Now, I'm not saying that metaplots can't be done right. I think, for example, from the perspective of being able to ignore/adapt/work around the metaplot, White Wolf does a better job than Pinnacle, even to the point of, in some cases, giving statistics for how things "used to be" in case you don't want to roll with the changes introduced by the metaplot. (This is especially interesting when you consider while I think White Wolf handled its metaplot better than Pinnacle, from a "story" or "novel-in-installments" sort of perspective I like the Pinnacle metaplot better.)

Ideally, if you're going to have a metaplot, the best thing to do is to plot it kinda like Babylon 5: Make it so the metaplot can adapt to "changes in actors" and to the PC's actions, without making it seem like the PCs can't change anything. Include conditionals. "If the PCs have already killed the Baron of Zwieback, then the Count of Gorlond takes his place, but this means that the orcs will be less well-trained, though their weapons will be in better condition." I've seen this done to good effect in adventures, and I think it can be a good trick to use in setting up a metaplot. That way, instead of straightjacketing the GM and the PCs, you provide all sorts of options for them. (A good example of provoding options rather than straightjacketing is in another metaplot I hated for purely story reason, for the In Nomine line: Even though in "canon" the Archangel Khalid is tempted but does not Fall, there are statistics given for a Fallen version of Khalid in case things go that way in a particular campaign.)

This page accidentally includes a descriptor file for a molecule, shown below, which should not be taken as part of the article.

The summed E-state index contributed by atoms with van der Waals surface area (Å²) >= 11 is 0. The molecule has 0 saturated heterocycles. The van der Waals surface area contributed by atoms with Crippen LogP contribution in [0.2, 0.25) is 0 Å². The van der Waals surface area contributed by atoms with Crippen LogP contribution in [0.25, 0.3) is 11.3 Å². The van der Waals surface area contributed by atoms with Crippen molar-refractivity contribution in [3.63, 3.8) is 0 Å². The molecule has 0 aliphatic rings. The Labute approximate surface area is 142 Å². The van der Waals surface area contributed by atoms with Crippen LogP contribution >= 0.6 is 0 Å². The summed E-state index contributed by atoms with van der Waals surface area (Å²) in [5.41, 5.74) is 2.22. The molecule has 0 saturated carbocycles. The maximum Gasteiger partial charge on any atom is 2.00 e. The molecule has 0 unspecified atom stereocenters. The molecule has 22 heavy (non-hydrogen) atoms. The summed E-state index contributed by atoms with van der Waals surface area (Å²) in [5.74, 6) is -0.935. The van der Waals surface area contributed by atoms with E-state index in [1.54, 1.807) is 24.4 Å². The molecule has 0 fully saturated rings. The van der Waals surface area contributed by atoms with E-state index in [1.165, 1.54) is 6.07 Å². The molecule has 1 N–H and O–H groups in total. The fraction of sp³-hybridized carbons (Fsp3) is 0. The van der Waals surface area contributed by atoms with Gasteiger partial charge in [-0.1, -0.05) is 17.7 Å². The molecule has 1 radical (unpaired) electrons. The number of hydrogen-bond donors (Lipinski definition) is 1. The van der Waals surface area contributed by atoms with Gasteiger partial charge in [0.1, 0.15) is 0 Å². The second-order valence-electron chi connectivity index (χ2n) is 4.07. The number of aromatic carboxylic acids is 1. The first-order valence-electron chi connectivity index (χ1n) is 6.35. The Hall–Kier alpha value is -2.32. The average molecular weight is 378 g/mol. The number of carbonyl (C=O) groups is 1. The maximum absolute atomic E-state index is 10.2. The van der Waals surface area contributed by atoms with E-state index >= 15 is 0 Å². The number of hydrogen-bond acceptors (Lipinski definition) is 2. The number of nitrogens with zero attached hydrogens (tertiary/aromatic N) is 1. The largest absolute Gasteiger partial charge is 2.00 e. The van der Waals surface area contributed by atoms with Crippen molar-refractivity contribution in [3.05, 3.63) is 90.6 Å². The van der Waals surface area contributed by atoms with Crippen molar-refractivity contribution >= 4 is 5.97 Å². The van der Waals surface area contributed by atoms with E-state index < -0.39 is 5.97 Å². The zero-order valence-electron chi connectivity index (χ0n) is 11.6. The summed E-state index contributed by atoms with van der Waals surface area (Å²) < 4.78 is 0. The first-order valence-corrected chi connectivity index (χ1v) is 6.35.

As an aside, when looking back on the the three metaplots I've mentioned, from White Wolf, SJG (In Nomine), and Pinnacle, and considering the metaplot for 7th Sea as well, I realize there's another reason I hate most commercially-produced metaplots: Most of them are terrible stories. Even the best ones are random, filled with gratuitously "grand" yet gooooofy events, and are generally less laden with good plot hooks than your average detailed setting supplement with no metaplot data. Also, they don't know where to stop: If White Wolf had stopped with the changes to the Vampire setting that appear in the 3rd Edition rulebook and the guides to the Sabbat and the Camarilla, I would have been much more content; no spiritually-charged nukes and plenty of plot hooks.